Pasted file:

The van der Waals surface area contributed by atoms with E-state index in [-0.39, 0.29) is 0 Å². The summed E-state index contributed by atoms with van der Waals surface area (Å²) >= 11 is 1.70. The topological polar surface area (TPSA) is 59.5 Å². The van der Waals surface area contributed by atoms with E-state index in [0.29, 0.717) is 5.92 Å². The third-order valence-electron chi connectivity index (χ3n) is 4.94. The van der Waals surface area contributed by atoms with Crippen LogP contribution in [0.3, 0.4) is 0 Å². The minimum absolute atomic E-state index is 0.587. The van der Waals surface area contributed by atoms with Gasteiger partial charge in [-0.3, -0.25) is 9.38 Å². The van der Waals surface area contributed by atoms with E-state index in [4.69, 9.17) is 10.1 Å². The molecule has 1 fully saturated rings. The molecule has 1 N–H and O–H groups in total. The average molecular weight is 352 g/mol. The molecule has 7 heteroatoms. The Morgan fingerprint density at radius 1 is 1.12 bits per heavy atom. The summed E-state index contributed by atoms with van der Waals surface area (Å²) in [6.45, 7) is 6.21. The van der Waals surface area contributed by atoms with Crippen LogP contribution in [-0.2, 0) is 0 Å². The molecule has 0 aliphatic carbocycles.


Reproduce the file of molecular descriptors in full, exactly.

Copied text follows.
The van der Waals surface area contributed by atoms with E-state index in [-0.39, 0.29) is 0 Å². The summed E-state index contributed by atoms with van der Waals surface area (Å²) >= 11 is 1.70. The topological polar surface area (TPSA) is 59.5 Å². The van der Waals surface area contributed by atoms with E-state index in [0.29, 0.717) is 5.92 Å². The third-order valence-electron chi connectivity index (χ3n) is 4.94. The van der Waals surface area contributed by atoms with Crippen LogP contribution in [0.3, 0.4) is 0 Å². The minimum absolute atomic E-state index is 0.587. The van der Waals surface area contributed by atoms with Gasteiger partial charge in [-0.3, -0.25) is 9.38 Å². The van der Waals surface area contributed by atoms with E-state index in [4.69, 9.17) is 10.1 Å². The molecule has 1 fully saturated rings. The molecule has 1 N–H and O–H groups in total. The average molecular weight is 352 g/mol. The molecule has 7 heteroatoms. The Morgan fingerprint density at radius 1 is 1.12 bits per heavy atom. The summed E-state index contributed by atoms with van der Waals surface area (Å²) in [6.45, 7) is 6.21. The van der Waals surface area contributed by atoms with Crippen LogP contribution in [-0.2, 0) is 0 Å². The molecule has 0 aliphatic carbocycles.